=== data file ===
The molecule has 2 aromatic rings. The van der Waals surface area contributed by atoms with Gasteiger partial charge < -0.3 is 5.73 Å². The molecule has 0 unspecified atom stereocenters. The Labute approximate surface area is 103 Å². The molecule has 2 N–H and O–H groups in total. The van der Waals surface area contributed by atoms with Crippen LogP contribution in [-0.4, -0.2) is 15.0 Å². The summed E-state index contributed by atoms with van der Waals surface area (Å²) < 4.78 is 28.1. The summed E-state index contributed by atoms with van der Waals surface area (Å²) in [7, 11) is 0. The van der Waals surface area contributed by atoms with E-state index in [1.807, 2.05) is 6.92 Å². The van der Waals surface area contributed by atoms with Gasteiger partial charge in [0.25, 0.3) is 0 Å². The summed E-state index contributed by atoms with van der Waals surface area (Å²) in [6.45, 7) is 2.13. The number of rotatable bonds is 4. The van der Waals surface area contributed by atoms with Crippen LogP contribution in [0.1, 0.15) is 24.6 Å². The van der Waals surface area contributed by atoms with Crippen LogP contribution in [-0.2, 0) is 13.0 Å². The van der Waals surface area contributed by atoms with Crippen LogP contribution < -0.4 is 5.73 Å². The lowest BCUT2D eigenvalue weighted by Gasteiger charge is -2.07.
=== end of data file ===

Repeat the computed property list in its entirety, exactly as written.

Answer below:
The molecule has 2 aromatic rings. The van der Waals surface area contributed by atoms with Gasteiger partial charge < -0.3 is 5.73 Å². The molecule has 0 unspecified atom stereocenters. The Labute approximate surface area is 103 Å². The molecule has 2 N–H and O–H groups in total. The van der Waals surface area contributed by atoms with Crippen LogP contribution in [-0.4, -0.2) is 15.0 Å². The summed E-state index contributed by atoms with van der Waals surface area (Å²) < 4.78 is 28.1. The summed E-state index contributed by atoms with van der Waals surface area (Å²) in [7, 11) is 0. The van der Waals surface area contributed by atoms with E-state index in [1.807, 2.05) is 6.92 Å². The van der Waals surface area contributed by atoms with Gasteiger partial charge in [0.25, 0.3) is 0 Å². The summed E-state index contributed by atoms with van der Waals surface area (Å²) in [6.45, 7) is 2.13. The number of rotatable bonds is 4. The van der Waals surface area contributed by atoms with Crippen LogP contribution in [0.1, 0.15) is 24.6 Å². The van der Waals surface area contributed by atoms with Crippen LogP contribution in [-0.2, 0) is 13.0 Å². The van der Waals surface area contributed by atoms with Crippen LogP contribution < -0.4 is 5.73 Å². The lowest BCUT2D eigenvalue weighted by Gasteiger charge is -2.07.